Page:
Now we hypocritically have a situation where the posting of links is hypocritically proclaimed "blog spamming", and sites like Joel's now actively attempts to ensure that no one gets pagerank points but himself. Seems fair, as long as the flip side (that any other anti-PageRank site shouldn't be directly linked anywhere else) is fair as well.

Anonymizer
Friday, October 31, 2003

Thank you for your conspiracy theory.

Actually, people wrote bots which went around to thousands of blogs and posted irrelevant URLs in irrelevant comments, solely for Google to find so as to promote the PageRank of their advertiser's sites.

Joel Spolsky
Friday, October 31, 2003

Fair enough, but how often does that really happen here? I can't help but agree with Philo's comment that it's throwing out the bath with the bathwater: Maybe it does happen, but the ratio seems to be such that it's mostly a non-factor.

Anonymizer
Friday, October 31, 2003

On other blogs it was happening enough to cause the comments feature to be unusable, forcing those bloggers to turn off their comments sections completely. Most of the blogging tool vendors are scrambling for ways to prevent comment spam. The faster we do this, the more we can nip this whole form of spam in the bud before it becomes popular. If blogs close rank and shut off this loophole completely, this form of spam may be stillborn. If we don't, I assure you that it will only be a matter of months before all popular discussion boards are unusable thanks to this kind of spam... and then it will be too late, because if you've got a script that posts URLs to 1000 blogs, you're not going to edit it just because 1 of those blogs happens to have disabled URL linking. Spammers don't care about collateral damage.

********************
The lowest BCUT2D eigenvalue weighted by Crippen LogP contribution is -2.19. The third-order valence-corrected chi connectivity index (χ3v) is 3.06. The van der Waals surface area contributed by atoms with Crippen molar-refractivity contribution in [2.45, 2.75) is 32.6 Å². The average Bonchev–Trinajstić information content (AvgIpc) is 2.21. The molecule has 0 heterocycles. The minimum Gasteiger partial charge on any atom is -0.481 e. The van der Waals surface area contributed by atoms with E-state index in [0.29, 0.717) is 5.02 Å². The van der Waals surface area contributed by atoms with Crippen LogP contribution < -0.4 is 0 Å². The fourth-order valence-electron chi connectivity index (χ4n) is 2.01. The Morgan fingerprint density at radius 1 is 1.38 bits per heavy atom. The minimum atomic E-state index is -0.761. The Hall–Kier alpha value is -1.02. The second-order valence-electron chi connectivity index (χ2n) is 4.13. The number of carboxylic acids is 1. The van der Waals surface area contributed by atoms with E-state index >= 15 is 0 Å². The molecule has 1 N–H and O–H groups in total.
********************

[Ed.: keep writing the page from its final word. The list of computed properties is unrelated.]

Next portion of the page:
Joel Spolsky
Friday, October 31, 2003

I'm guessing that spammers also don't care about wasted effort. If bots were expensive, spammers might have to pick and choose their resource usage. Since they don't, the bots will continue posting URLs despite your solution.

They won't notice that their page rank doesn't go up, and it does them no harm to continue posting, so we'll still get the spam. Not that I have a solution  :|

Zahid
Saturday, November 01, 2003

I there a blogger or MT plugin under development to prevent thread-jacking?

dmooney
Saturday, November 01, 2003

Moveable type:
http://www.sixapart.com/log/2003/10/comment_spam.shtml

I don't know about blogger.

Joel Spolsky
Saturday, November 01, 2003

thread-jacking? dunno. but there are lots of techniques to reduce comment spamming. i hacked my own 'password' technique; the problem is that everybody needs to use a slightly different technique so a human can use it but robots can't be programmed. (not easily at least).

but what's weird is that my site got hit twice. once totally robotic--guess my comment URL, post comment to post #1.